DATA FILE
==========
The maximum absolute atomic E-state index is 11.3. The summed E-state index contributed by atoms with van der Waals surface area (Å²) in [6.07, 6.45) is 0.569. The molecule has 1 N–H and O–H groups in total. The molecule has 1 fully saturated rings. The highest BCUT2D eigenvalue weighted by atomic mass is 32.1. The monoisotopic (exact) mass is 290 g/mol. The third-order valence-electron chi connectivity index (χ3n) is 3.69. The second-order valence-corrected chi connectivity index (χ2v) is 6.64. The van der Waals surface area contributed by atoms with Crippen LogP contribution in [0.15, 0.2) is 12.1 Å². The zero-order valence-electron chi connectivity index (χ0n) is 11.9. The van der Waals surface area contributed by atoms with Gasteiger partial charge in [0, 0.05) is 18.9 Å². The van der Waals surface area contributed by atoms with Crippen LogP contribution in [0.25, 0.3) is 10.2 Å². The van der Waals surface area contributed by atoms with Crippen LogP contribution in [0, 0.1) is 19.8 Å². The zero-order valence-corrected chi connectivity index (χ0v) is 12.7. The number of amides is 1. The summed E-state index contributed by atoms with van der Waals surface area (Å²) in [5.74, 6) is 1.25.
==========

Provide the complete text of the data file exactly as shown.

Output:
The maximum absolute atomic E-state index is 11.3. The summed E-state index contributed by atoms with van der Waals surface area (Å²) in [6.07, 6.45) is 0.569. The molecule has 1 N–H and O–H groups in total. The molecule has 1 fully saturated rings. The highest BCUT2D eigenvalue weighted by atomic mass is 32.1. The monoisotopic (exact) mass is 290 g/mol. The third-order valence-electron chi connectivity index (χ3n) is 3.69. The second-order valence-corrected chi connectivity index (χ2v) is 6.64. The van der Waals surface area contributed by atoms with Crippen LogP contribution in [0.15, 0.2) is 12.1 Å². The zero-order valence-electron chi connectivity index (χ0n) is 11.9. The van der Waals surface area contributed by atoms with Gasteiger partial charge in [0, 0.05) is 18.9 Å². The van der Waals surface area contributed by atoms with Crippen LogP contribution in [0.25, 0.3) is 10.2 Å². The van der Waals surface area contributed by atoms with Crippen LogP contribution in [0, 0.1) is 19.8 Å². The zero-order valence-corrected chi connectivity index (χ0v) is 12.7. The number of amides is 1. The summed E-state index contributed by atoms with van der Waals surface area (Å²) in [5.74, 6) is 1.25.